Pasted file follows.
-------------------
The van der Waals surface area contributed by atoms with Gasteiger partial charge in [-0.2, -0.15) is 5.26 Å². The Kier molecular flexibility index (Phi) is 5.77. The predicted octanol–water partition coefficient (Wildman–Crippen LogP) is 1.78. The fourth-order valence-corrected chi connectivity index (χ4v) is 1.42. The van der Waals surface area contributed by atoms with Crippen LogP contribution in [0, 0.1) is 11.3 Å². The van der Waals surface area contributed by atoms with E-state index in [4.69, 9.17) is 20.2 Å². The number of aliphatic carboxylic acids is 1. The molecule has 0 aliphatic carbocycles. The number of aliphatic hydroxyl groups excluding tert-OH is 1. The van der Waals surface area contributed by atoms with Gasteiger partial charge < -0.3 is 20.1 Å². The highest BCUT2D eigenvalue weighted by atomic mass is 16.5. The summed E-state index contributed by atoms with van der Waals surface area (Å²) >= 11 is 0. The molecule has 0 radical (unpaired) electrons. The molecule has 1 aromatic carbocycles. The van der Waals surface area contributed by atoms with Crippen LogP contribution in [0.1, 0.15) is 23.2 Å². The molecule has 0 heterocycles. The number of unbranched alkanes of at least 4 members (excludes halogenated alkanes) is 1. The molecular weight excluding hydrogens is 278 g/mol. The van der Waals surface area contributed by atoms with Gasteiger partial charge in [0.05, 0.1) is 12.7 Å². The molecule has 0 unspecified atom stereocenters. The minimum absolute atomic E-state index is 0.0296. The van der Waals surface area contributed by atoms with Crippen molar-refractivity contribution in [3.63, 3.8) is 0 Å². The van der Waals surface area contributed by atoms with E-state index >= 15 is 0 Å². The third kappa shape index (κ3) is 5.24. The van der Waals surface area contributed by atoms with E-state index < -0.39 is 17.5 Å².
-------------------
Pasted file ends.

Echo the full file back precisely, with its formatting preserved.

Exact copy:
The van der Waals surface area contributed by atoms with Gasteiger partial charge in [-0.2, -0.15) is 5.26 Å². The Kier molecular flexibility index (Phi) is 5.77. The predicted octanol–water partition coefficient (Wildman–Crippen LogP) is 1.78. The fourth-order valence-corrected chi connectivity index (χ4v) is 1.42. The van der Waals surface area contributed by atoms with Crippen LogP contribution in [0, 0.1) is 11.3 Å². The van der Waals surface area contributed by atoms with E-state index in [4.69, 9.17) is 20.2 Å². The number of aliphatic carboxylic acids is 1. The molecule has 0 aliphatic carbocycles. The number of aliphatic hydroxyl groups excluding tert-OH is 1. The van der Waals surface area contributed by atoms with Gasteiger partial charge < -0.3 is 20.1 Å². The highest BCUT2D eigenvalue weighted by atomic mass is 16.5. The summed E-state index contributed by atoms with van der Waals surface area (Å²) >= 11 is 0. The molecule has 0 radical (unpaired) electrons. The molecule has 1 aromatic carbocycles. The van der Waals surface area contributed by atoms with Crippen LogP contribution in [0.1, 0.15) is 23.2 Å². The molecule has 0 heterocycles. The number of unbranched alkanes of at least 4 members (excludes halogenated alkanes) is 1. The molecular weight excluding hydrogens is 278 g/mol. The van der Waals surface area contributed by atoms with Gasteiger partial charge in [0.05, 0.1) is 12.7 Å². The molecule has 0 unspecified atom stereocenters. The minimum absolute atomic E-state index is 0.0296. The van der Waals surface area contributed by atoms with Crippen molar-refractivity contribution in [3.63, 3.8) is 0 Å². The van der Waals surface area contributed by atoms with E-state index >= 15 is 0 Å². The third kappa shape index (κ3) is 5.24. The van der Waals surface area contributed by atoms with E-state index < -0.39 is 17.5 Å².